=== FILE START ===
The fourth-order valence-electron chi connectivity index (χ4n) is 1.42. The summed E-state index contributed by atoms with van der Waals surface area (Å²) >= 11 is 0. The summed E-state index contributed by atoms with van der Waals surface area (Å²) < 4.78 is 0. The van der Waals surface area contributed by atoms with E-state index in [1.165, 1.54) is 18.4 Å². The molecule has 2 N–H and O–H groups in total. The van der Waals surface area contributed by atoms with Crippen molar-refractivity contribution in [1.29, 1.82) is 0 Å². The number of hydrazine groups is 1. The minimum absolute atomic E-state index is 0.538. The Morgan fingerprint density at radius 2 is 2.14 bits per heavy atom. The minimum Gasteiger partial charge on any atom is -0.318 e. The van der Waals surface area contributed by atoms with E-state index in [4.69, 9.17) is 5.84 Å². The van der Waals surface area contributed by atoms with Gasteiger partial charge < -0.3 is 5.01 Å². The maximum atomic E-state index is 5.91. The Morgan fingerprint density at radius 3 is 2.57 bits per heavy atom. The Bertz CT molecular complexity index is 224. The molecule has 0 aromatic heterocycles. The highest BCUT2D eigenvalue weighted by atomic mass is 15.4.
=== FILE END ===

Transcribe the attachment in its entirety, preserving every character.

The fourth-order valence-electron chi connectivity index (χ4n) is 1.42. The summed E-state index contributed by atoms with van der Waals surface area (Å²) >= 11 is 0. The summed E-state index contributed by atoms with van der Waals surface area (Å²) < 4.78 is 0. The van der Waals surface area contributed by atoms with E-state index in [1.165, 1.54) is 18.4 Å². The molecule has 2 N–H and O–H groups in total. The van der Waals surface area contributed by atoms with Crippen molar-refractivity contribution in [1.29, 1.82) is 0 Å². The number of hydrazine groups is 1. The minimum absolute atomic E-state index is 0.538. The Morgan fingerprint density at radius 2 is 2.14 bits per heavy atom. The minimum Gasteiger partial charge on any atom is -0.318 e. The van der Waals surface area contributed by atoms with E-state index in [4.69, 9.17) is 5.84 Å². The van der Waals surface area contributed by atoms with Gasteiger partial charge < -0.3 is 5.01 Å². The maximum atomic E-state index is 5.91. The Morgan fingerprint density at radius 3 is 2.57 bits per heavy atom. The Bertz CT molecular complexity index is 224. The molecule has 0 aromatic heterocycles. The highest BCUT2D eigenvalue weighted by atomic mass is 15.4.